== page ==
Oscar Leigh likes this.
  9. Oscar Leigh
    Offline

    Oscar Leigh Contributing Member

    Joined:
    Jan 21, 2016
    Messages:
    4,425
    Likes Received:
    1,982
    Location:
    Australia
    Really the issue is bullshit definitions of safe space. Disagreement is not a threat. That article shows how degraded some of us are becoming than we can't handle "gestures that denote disagreement." When it gets to that level, it's not about human rights or respect, it's about pandering. It's self-interested double-standards. People like in those cases need to get over themselves. URGH. :supermad::supermad:
     
  10. ChickenFreak
    Offline

    ChickenFreak Contributing Member Contributor

    Joined:
    Mar 9, 2010
    Messages:
    8,970
    Likes Received:
    5,494
    I think that there are occasions--rare occasions--when such gestures are inappropriate enough to boot a person out of an event. But a meeting where the issue in question is being debated and voted on is not one of those occasions. I could see that yelling or throwing things or otherwise distracting from the current speaker would be grounds for booting someone out, but if silent gestures make one feel "unsafe" then one should not be attending a debate.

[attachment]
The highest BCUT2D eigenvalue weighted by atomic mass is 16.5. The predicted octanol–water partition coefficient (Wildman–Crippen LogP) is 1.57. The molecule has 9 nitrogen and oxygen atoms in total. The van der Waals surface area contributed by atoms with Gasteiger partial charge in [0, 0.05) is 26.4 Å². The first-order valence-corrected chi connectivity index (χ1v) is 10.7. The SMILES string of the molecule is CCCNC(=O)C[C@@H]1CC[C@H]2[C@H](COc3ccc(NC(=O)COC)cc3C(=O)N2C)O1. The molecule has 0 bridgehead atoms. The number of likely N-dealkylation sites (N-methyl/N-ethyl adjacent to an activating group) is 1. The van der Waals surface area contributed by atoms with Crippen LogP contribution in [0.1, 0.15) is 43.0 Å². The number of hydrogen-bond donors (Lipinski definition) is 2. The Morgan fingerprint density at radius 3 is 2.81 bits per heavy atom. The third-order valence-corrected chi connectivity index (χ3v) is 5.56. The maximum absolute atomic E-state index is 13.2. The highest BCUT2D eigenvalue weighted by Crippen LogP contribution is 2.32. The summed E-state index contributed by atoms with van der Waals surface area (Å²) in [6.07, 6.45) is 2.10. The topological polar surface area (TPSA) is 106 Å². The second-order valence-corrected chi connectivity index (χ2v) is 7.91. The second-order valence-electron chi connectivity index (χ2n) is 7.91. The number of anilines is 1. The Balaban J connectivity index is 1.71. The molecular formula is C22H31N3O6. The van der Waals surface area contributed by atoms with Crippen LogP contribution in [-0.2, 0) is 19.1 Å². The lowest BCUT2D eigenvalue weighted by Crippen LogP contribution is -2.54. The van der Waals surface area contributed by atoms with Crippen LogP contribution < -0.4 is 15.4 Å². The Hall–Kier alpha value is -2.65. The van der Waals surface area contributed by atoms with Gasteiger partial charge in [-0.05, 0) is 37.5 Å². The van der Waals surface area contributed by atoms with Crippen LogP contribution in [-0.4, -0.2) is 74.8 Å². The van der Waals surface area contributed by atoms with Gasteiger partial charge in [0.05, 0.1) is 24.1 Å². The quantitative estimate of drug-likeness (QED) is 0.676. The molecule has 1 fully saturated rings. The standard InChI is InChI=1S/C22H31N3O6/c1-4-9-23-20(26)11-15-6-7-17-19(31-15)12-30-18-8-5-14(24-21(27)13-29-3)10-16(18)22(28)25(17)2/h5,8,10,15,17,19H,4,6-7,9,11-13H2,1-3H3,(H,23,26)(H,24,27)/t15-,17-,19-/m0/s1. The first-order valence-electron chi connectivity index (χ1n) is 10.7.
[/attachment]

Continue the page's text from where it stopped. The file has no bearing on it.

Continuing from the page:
(What are the occasions where the gestures are inappropriate? Occasions where group agreement is part of the definition of the meeting. For example, if a group of vegetarian activists want to design a campaign to reduce meat-eating, they don't want to waste time debating about meat-eating. Declaring the gestures to be "unsafe" still seems to be going a little far, but I feel that in that situation the group can make whatever rules of behavior they please.)
     
    Oscar Leigh likes this.
  11. Samurai Jack
    Offline

    Samurai Jack Active Member

    Joined:
    Dec 6, 2010
    Messages:
    167
    Likes Received:
    101
    Location:
    Nashville, TN
    25 years ago I could be on a playground and call a guy gay, and we would fight because being called gay was an insult to the individual.

    Today I could be in a parking lot and call a guy gay, and someone will fight me because calling someone gay is offensive to humanity.

    At no point have I been able to call someone gay and not get hit. I've never had free speech.
     
  12. Oscar Leigh
    Offline